That’s totally understandable.
But that’s just the lyrics, of course musically there is also a big difference to the first album: There’s lots of tones and textures and new ideas on this new album. I think the first album is great and as I said a document of the time but we were very much aware of the expectations on us to a certain extent; people were quite interested to hear what we are gonna do. There was a certain level of expectation on us so we wanted to say “Hold on. We’re not gonna be doing a Bolt Thrower Nr. 2 or a Benediction Nr. 2; we wanna do our own thing, we wanna create our own identity”. But at the same time, we were still kind of in the shadows and the chains of the past on the first album.
So The Silent Vigil is moving forward – I think we’ve managed to come out of these shadows and create something that is more Memoriam-ish. We are more comfortable with our own identity as a band right now and that’s expressed in different tones and structures of the songs. There’s lots of different varieties on there. The overall production is a lot warmer as well, we’ve used the studio this time with real amps in it. We feel the last album is great but certain elements are too overcompressed and maybe too digitalized in many respects, we’ve used quite a few samples on there. But we move free from those with the new album. The album has got a lot more warmth and depth to it. I think the reals amps enhance the rawness, the warmth and the depth of the music. That’s really been a big difference for us and we are very happy about the way it has come together. That was a long answer, wasn’t it? (laughs)
It was, but you answered some other questions of mine as well so I guess it’s a win-win situation!
Okay so I just love the album cover, it’s a typical mesmerising Dan Seagrave artwork with lots of details, beautiful colors and an old school death vibe. As far as I know with Bolt Thrower you’ve never worked with Seagrave, how did the idea come this time?
That’s right, we’ve never worked with Seagrave with Bolt Thrower. There’s a little story about why we were using Dan Seagrave and it’s basically because we are trying to recreate that old school vibe with Memoriam. Call it a midlife crisis if you want but we are trying to recreate the feelings of energy, creativity and joy in how we felt when we were in a band for the first time. That’s the bottom line of what we’re trying to do with Memoriam. And I think we’ve achieved that by the book at this point. However, the reason we used Dan was because when we first got together as a band, we all sat down before we went into the rehearsal room and we thought “Right, let’s see what we all wanna get out of this band. What would be the greatest thing we could actually get from doing Memoriam?” I said I wanted to play at certain places in the world where I haven’t played before. I think (Andrew) Whale(, drummer – ed.) mentioned a few festivals he wanted to do; Frank (Healy, bassist – ed.) he wanted to record at certain studios… And Scott (Fairfax, guitarist – ed.) came along with the fact that before he dies, he wants to record an album which features a Dan Seagrave cover. So we managed to tick that box quite successfully, twice now. But yeah, we approached him and gave him a very brief idea of what to do and that’s how he came up with the first album cover which is absolutely amazing. And you may have noticed on the second album cover, following the theme of the actual contextual idea of the album – grief –, the album cover reflects that as well. On the first album cover the coffin is being paraded across the battleground – funeral procession. The album cover of The Silent Vigil shows the coffin in the center of focus, lying in state with all the minions and supporters, followers standing there and watching, paying homage to the fallen leader (whatever you wanna call him, whatever’s in there). So yeah, we’ve got an idea what we’re doing with this. So I’d say the album cover’s theme just reflects the process of grief.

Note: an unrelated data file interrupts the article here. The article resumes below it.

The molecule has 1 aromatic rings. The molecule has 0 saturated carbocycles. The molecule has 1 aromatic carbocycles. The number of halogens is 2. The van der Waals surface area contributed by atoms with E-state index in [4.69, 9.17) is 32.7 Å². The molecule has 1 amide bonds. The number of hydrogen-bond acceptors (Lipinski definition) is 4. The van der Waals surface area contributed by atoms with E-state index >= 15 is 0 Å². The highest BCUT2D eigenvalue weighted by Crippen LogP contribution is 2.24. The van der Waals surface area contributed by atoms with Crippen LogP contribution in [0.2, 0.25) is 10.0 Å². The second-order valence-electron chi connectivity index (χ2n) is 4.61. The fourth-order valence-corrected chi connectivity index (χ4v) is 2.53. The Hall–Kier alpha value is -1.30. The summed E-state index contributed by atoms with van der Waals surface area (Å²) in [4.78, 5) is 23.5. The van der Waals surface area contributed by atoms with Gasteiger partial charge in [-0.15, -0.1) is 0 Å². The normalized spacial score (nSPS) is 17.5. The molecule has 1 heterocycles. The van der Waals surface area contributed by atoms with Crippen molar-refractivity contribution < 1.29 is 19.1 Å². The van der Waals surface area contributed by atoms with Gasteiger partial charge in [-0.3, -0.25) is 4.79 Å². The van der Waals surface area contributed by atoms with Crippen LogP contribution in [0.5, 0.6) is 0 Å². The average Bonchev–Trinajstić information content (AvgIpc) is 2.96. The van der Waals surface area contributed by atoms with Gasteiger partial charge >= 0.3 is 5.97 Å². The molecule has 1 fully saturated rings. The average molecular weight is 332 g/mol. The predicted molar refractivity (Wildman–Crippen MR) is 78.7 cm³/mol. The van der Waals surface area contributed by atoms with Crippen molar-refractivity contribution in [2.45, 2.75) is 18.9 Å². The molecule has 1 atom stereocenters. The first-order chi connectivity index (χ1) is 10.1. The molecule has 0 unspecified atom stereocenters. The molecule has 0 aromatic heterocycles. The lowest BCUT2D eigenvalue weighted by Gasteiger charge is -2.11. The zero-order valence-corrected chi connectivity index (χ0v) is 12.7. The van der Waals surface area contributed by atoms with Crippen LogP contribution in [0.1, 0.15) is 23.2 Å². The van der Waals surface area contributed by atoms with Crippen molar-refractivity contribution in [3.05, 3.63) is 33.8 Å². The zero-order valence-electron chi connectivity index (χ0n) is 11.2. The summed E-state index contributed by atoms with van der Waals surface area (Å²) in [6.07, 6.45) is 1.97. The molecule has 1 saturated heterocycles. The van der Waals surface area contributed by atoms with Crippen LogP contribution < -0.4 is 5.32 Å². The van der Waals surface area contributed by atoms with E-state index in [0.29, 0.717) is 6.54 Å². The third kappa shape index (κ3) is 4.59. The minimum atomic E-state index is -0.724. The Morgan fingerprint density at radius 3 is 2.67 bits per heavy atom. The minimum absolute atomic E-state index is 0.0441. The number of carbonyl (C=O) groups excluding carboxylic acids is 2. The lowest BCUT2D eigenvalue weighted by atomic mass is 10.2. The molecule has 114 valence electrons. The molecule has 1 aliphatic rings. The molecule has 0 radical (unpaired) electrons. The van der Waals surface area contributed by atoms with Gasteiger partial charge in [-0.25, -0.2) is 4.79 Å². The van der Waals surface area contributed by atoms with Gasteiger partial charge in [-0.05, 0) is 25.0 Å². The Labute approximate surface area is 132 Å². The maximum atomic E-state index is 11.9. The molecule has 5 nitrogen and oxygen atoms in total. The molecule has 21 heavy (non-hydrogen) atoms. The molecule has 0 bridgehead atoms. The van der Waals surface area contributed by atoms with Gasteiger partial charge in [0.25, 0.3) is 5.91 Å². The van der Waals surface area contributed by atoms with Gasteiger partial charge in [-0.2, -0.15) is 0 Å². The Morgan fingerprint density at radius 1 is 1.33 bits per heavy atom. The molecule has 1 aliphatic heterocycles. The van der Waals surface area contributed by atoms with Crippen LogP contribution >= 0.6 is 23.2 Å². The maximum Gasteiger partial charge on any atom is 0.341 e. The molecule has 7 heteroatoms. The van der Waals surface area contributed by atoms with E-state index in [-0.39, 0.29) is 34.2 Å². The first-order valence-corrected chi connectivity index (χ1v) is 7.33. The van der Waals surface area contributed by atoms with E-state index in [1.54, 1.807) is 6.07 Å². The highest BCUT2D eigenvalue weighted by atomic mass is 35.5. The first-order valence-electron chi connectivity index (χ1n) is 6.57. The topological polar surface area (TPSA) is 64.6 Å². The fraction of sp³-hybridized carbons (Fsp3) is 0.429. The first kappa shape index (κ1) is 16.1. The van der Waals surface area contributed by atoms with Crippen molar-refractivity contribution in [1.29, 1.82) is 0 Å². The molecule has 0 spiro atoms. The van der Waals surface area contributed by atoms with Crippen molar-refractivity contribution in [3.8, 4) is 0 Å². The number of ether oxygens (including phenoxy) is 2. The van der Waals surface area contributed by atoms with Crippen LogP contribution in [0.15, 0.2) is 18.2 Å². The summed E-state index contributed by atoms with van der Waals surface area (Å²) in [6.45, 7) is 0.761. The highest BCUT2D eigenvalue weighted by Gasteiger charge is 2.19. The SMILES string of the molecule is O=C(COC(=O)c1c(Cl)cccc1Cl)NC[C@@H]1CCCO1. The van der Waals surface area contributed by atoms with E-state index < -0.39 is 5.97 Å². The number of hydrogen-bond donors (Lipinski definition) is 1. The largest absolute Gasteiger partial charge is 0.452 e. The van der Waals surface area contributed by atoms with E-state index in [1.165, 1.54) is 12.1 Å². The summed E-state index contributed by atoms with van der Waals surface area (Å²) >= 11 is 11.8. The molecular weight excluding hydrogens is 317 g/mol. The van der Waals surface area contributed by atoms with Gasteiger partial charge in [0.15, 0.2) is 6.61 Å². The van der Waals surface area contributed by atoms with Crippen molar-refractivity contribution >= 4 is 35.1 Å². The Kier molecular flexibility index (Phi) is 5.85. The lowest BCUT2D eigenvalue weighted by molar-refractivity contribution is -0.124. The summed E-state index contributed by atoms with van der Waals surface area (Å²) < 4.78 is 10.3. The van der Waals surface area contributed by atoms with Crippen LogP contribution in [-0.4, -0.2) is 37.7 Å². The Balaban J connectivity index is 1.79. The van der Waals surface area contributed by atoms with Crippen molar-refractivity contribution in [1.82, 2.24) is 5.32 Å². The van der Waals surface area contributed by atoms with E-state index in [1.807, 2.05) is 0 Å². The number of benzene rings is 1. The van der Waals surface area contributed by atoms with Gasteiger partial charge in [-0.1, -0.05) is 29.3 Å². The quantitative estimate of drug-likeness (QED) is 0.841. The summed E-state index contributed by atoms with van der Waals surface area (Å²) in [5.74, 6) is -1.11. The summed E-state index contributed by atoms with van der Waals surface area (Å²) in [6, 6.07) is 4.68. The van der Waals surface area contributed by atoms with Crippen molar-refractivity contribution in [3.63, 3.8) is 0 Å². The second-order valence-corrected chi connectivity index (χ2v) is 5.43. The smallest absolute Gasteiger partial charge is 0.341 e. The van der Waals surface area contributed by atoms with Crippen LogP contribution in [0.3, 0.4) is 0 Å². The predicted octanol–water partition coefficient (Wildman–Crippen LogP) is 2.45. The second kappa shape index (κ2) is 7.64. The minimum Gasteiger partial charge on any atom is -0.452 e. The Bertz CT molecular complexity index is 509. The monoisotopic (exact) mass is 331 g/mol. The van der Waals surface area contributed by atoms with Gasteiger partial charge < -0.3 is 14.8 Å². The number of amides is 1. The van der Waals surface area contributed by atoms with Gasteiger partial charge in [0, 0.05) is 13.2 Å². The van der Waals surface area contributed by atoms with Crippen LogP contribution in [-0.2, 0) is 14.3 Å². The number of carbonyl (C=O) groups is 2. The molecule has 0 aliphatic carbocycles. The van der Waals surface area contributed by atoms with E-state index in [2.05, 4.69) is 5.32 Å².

Do you already have any plans in mind for the future?